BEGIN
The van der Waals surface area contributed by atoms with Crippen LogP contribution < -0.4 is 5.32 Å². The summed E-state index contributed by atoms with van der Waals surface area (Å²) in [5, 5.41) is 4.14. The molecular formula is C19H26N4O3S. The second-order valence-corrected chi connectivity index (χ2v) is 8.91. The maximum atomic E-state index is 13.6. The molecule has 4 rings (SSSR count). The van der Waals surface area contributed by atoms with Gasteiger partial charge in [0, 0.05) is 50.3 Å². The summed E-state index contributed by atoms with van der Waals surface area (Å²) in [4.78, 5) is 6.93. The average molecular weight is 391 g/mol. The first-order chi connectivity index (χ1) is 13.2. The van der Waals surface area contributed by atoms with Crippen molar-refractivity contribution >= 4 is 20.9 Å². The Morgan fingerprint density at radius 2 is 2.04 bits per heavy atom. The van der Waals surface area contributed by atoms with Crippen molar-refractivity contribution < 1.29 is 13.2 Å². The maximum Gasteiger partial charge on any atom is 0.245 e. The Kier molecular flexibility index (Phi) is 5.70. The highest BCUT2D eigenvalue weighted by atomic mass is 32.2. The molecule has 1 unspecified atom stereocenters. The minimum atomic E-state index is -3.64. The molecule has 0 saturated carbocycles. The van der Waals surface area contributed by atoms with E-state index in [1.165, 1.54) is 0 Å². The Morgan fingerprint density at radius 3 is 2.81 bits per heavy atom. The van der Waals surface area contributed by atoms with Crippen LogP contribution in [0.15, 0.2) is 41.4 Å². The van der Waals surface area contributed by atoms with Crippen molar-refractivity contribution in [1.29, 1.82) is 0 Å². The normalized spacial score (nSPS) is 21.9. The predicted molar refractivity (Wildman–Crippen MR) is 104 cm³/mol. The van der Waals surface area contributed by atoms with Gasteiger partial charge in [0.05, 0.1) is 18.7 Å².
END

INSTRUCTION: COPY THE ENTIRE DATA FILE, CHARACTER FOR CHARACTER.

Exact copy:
The van der Waals surface area contributed by atoms with Crippen LogP contribution < -0.4 is 5.32 Å². The summed E-state index contributed by atoms with van der Waals surface area (Å²) in [5, 5.41) is 4.14. The molecular formula is C19H26N4O3S. The second-order valence-corrected chi connectivity index (χ2v) is 8.91. The maximum atomic E-state index is 13.6. The molecule has 4 rings (SSSR count). The van der Waals surface area contributed by atoms with Gasteiger partial charge in [0, 0.05) is 50.3 Å². The summed E-state index contributed by atoms with van der Waals surface area (Å²) in [4.78, 5) is 6.93. The average molecular weight is 391 g/mol. The first-order chi connectivity index (χ1) is 13.2. The van der Waals surface area contributed by atoms with Crippen molar-refractivity contribution >= 4 is 20.9 Å². The Morgan fingerprint density at radius 2 is 2.04 bits per heavy atom. The van der Waals surface area contributed by atoms with Crippen molar-refractivity contribution < 1.29 is 13.2 Å². The maximum Gasteiger partial charge on any atom is 0.245 e. The Kier molecular flexibility index (Phi) is 5.70. The highest BCUT2D eigenvalue weighted by atomic mass is 32.2. The molecule has 1 unspecified atom stereocenters. The minimum atomic E-state index is -3.64. The molecule has 0 saturated carbocycles. The van der Waals surface area contributed by atoms with E-state index in [1.165, 1.54) is 0 Å². The Morgan fingerprint density at radius 3 is 2.81 bits per heavy atom. The van der Waals surface area contributed by atoms with Crippen LogP contribution in [0.15, 0.2) is 41.4 Å². The van der Waals surface area contributed by atoms with Crippen molar-refractivity contribution in [1.29, 1.82) is 0 Å². The normalized spacial score (nSPS) is 21.9. The predicted molar refractivity (Wildman–Crippen MR) is 104 cm³/mol. The van der Waals surface area contributed by atoms with Gasteiger partial charge in [0.05, 0.1) is 18.7 Å².